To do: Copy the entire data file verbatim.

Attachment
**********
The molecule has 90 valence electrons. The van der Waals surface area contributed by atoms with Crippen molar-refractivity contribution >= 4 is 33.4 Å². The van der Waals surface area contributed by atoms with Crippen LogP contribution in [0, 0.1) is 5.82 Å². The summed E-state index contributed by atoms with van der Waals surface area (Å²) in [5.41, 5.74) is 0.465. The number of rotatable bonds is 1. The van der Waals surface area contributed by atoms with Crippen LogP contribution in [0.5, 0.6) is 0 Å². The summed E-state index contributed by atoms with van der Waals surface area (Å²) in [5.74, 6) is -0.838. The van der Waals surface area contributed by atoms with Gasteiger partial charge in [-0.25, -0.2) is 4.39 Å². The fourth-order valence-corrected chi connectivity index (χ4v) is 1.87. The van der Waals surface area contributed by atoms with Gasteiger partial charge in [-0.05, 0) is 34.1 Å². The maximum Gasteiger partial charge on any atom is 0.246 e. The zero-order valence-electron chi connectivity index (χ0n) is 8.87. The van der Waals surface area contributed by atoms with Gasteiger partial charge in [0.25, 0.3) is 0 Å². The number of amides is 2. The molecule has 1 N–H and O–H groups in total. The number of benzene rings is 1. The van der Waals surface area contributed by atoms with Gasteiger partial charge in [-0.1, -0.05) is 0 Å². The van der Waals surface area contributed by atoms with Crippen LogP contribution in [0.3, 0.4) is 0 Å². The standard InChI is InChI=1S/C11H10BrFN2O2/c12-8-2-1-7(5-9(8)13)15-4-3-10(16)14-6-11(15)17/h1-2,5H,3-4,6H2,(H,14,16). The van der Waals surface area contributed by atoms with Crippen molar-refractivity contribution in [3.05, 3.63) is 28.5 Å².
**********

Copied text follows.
The molecule has 90 valence electrons. The van der Waals surface area contributed by atoms with Crippen molar-refractivity contribution >= 4 is 33.4 Å². The van der Waals surface area contributed by atoms with Crippen LogP contribution in [0, 0.1) is 5.82 Å². The summed E-state index contributed by atoms with van der Waals surface area (Å²) in [5.41, 5.74) is 0.465. The number of rotatable bonds is 1. The van der Waals surface area contributed by atoms with Crippen LogP contribution in [0.5, 0.6) is 0 Å². The summed E-state index contributed by atoms with van der Waals surface area (Å²) in [5.74, 6) is -0.838. The van der Waals surface area contributed by atoms with Gasteiger partial charge in [-0.25, -0.2) is 4.39 Å². The fourth-order valence-corrected chi connectivity index (χ4v) is 1.87. The van der Waals surface area contributed by atoms with Gasteiger partial charge in [-0.05, 0) is 34.1 Å². The maximum Gasteiger partial charge on any atom is 0.246 e. The zero-order valence-electron chi connectivity index (χ0n) is 8.87. The van der Waals surface area contributed by atoms with Gasteiger partial charge in [0.25, 0.3) is 0 Å². The number of amides is 2. The molecule has 1 N–H and O–H groups in total. The number of benzene rings is 1. The van der Waals surface area contributed by atoms with Gasteiger partial charge in [-0.1, -0.05) is 0 Å². The van der Waals surface area contributed by atoms with Crippen LogP contribution in [0.3, 0.4) is 0 Å². The standard InChI is InChI=1S/C11H10BrFN2O2/c12-8-2-1-7(5-9(8)13)15-4-3-10(16)14-6-11(15)17/h1-2,5H,3-4,6H2,(H,14,16). The van der Waals surface area contributed by atoms with Crippen molar-refractivity contribution in [3.05, 3.63) is 28.5 Å².